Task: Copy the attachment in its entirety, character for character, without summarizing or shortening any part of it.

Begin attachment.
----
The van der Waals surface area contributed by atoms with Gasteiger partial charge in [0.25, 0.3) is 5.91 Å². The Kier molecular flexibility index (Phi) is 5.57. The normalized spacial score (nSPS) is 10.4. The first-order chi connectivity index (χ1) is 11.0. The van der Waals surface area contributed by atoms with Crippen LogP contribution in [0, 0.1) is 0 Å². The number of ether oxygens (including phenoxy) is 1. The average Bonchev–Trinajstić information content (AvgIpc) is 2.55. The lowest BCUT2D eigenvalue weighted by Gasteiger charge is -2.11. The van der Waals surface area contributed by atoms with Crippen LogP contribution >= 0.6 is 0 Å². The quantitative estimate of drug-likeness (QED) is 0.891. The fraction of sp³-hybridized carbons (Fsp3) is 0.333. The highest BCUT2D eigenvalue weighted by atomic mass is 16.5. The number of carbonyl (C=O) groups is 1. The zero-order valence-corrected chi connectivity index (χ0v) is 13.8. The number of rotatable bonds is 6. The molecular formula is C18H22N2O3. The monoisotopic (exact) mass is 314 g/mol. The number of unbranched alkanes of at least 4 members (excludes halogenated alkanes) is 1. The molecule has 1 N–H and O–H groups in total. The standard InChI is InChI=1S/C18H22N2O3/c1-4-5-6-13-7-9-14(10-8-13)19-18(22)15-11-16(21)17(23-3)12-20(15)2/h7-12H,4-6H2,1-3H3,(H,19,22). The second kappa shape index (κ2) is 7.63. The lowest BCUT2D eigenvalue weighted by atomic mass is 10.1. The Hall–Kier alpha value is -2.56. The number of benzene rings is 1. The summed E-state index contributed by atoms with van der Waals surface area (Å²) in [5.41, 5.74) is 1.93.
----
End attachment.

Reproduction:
The van der Waals surface area contributed by atoms with Gasteiger partial charge in [0.25, 0.3) is 5.91 Å². The Kier molecular flexibility index (Phi) is 5.57. The normalized spacial score (nSPS) is 10.4. The first-order chi connectivity index (χ1) is 11.0. The van der Waals surface area contributed by atoms with Crippen LogP contribution in [0, 0.1) is 0 Å². The number of ether oxygens (including phenoxy) is 1. The average Bonchev–Trinajstić information content (AvgIpc) is 2.55. The lowest BCUT2D eigenvalue weighted by Gasteiger charge is -2.11. The van der Waals surface area contributed by atoms with Crippen LogP contribution >= 0.6 is 0 Å². The quantitative estimate of drug-likeness (QED) is 0.891. The fraction of sp³-hybridized carbons (Fsp3) is 0.333. The highest BCUT2D eigenvalue weighted by atomic mass is 16.5. The number of carbonyl (C=O) groups is 1. The zero-order valence-corrected chi connectivity index (χ0v) is 13.8. The number of rotatable bonds is 6. The molecular formula is C18H22N2O3. The monoisotopic (exact) mass is 314 g/mol. The number of unbranched alkanes of at least 4 members (excludes halogenated alkanes) is 1. The molecule has 1 N–H and O–H groups in total. The standard InChI is InChI=1S/C18H22N2O3/c1-4-5-6-13-7-9-14(10-8-13)19-18(22)15-11-16(21)17(23-3)12-20(15)2/h7-12H,4-6H2,1-3H3,(H,19,22). The second kappa shape index (κ2) is 7.63. The lowest BCUT2D eigenvalue weighted by atomic mass is 10.1. The Hall–Kier alpha value is -2.56. The number of benzene rings is 1. The summed E-state index contributed by atoms with van der Waals surface area (Å²) in [5.41, 5.74) is 1.93.